Declaration of the Bab

  • In 1844, Siyyid Ali-Muhammad (known by His title, the Bab, which means "the Gate") announced that He was the bearer of a Divine Revelation whose aim was to prepare the world for a Messenger of God--Baha'u'llah. The anniversary of that declaration is celebrated by Baha'is and their friends all over the world.
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Monthly Reflection: Jamal – On Expressions of Beauty in the Life of Effie Baker

April 26, 2024, in Articles > Baha'i Blog, by

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On March 25th, 1880, a baby girl was born in Goldsborough, Victoria. At the tender age of six, she was sent to live with her grandparents. The little girl’s name was Effie Baker, and her grandfather, Henry Evans Baker, was a former sea captain. After having made his fortune in gold mining, he pursued his passion at the Ballarat Observatory, where he built the famous Baker telescope, the first of its kind in Australia. Captain Baker nurtured Effie’s interest in scientific instruments and creative expression. At a time in history when women were not encouraged to pursue careers, one of Effie’s aunts worked at the observatory while also holding down a day job as a teacher. Another aunt, Elizabeth, was an award-winning photographer who used the Baker telescope to help her capture photographs of the night’s sky. Elizabeth gifted Effie her first camera, and encouraged her to pursue her love of photography to capture the beauty and mystery of the natural world.

Effie went on to become a talented artist. Her early photography depicted the Australian landscape, its flora and fauna, and the ways that settlers interacted with the natural world. She also mastered the art of model and dollhouse building—skills that were to prove useful later in ways she never could have imagined.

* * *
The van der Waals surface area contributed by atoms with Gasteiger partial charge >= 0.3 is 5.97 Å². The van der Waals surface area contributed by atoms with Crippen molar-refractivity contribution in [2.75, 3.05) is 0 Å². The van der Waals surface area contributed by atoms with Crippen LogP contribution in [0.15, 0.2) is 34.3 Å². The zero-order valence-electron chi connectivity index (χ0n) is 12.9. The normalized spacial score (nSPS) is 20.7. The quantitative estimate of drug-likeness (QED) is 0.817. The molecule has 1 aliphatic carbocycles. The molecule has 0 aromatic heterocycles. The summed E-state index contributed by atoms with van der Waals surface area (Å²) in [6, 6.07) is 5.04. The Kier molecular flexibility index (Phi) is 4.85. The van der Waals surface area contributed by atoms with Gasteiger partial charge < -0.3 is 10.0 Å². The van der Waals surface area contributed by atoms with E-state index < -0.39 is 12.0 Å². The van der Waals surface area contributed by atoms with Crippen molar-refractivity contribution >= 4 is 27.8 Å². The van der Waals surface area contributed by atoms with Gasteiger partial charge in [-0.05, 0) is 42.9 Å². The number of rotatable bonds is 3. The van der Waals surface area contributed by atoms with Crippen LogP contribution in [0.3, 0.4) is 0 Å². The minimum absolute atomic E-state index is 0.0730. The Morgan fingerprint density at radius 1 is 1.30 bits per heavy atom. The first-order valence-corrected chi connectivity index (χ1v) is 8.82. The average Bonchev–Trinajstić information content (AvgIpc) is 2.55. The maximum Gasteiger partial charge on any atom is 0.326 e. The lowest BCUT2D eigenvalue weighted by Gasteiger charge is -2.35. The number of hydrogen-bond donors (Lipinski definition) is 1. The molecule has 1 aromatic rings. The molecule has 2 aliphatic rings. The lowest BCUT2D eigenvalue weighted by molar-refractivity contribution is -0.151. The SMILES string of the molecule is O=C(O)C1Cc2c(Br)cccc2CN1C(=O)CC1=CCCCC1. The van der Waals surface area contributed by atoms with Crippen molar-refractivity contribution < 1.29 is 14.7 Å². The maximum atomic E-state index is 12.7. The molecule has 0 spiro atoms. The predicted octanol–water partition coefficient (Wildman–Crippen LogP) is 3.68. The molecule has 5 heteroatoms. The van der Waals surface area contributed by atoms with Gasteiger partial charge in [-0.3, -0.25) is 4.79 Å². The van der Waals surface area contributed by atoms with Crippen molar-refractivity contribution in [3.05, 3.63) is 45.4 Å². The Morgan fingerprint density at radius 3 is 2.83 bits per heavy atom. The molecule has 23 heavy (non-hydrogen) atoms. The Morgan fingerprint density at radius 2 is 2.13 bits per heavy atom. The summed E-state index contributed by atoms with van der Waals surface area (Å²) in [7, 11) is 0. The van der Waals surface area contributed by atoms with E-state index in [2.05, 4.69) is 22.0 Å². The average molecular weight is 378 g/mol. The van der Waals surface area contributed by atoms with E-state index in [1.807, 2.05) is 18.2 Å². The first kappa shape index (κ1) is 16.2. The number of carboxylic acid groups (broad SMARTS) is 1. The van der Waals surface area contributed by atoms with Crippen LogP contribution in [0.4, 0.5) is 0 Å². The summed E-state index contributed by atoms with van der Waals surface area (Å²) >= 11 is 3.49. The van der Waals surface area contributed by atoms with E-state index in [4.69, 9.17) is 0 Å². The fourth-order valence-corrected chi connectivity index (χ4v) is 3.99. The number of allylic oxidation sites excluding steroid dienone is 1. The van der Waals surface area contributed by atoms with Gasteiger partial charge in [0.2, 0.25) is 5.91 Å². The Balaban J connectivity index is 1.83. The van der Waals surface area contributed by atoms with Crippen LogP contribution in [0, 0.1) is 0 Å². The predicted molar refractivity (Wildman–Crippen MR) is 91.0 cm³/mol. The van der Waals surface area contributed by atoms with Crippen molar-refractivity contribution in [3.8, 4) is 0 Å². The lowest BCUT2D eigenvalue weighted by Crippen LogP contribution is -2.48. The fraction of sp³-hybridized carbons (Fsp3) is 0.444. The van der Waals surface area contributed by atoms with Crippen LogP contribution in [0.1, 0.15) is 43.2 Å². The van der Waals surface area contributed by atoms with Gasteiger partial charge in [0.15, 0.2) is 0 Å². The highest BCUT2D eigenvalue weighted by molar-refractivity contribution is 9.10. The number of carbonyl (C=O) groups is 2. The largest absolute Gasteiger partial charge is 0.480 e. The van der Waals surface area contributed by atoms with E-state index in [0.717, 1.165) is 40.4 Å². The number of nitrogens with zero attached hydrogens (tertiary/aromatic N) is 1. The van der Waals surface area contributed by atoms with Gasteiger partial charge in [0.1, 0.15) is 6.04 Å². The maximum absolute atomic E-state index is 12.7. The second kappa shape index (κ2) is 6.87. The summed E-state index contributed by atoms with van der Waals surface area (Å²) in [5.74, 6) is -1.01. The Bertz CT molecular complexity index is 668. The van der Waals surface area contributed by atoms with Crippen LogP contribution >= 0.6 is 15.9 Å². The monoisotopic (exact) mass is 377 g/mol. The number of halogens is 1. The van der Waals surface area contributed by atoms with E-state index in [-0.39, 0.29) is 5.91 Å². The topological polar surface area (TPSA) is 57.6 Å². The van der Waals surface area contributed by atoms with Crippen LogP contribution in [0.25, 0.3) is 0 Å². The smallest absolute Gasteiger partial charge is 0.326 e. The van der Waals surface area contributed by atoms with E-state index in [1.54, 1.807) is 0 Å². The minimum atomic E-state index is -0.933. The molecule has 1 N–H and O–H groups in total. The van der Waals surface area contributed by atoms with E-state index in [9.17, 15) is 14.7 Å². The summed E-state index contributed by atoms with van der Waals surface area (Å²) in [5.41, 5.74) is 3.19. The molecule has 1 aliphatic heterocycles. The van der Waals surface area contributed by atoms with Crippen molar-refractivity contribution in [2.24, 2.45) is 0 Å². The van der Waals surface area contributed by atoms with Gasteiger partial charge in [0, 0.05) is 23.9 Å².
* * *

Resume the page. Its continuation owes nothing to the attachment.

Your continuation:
In 1920 Effie met Clara and Hyde Dunne—Baha’is from California who had traveled to Australia to share the message of Baha’u’llah. This meeting led to Effie becoming the first Australian woman to declare her belief in Baha’u’llah, a decision that completely altered the course of her life.

Baha’i Blog produced a short documentary film about the life of Effie Baker just as I was preparing to write this newsletter. Learning more about her life has helped me to become more conscious about how I can more intentionally reflect the perfection of the natural world through my creative work, and how striving to acquire spiritual virtues can magnify the beauty of the divine, so I wanted to share a little about what the film has taught me.

Effie’s fateful meeting with the Dunns was followed almost immediately by a diagnosis of lead poisoning caused by her practice of wetting her paintbrush with her tongue. Her physician urged her to take a break from painting at the same time as the Dunns were travelling around Australia, so Effie decided to join them. During this time, she met Martha Root, another strong, trailblazing female teacher of the Faith who suggested that Effie travel to Haifa to meet Shoghi Effendi. Perhaps partially inspired by her own grandfather’s seafaring adventures and the yearning of her own burning heart, Effie set off for Palestine. What followed were many years of living in Haifa serving as the hostess at the western pilgrim house, a nine-month trip to Iran to photograph places and objects related to pivotal moments in the history of the Baha’i Faith (many of which we continue enjoy today when we study The Dawn-Breakers), and using her photography and model building skills to support Shoghi Effendi as he developed his plans for the properties on Mount Carmel.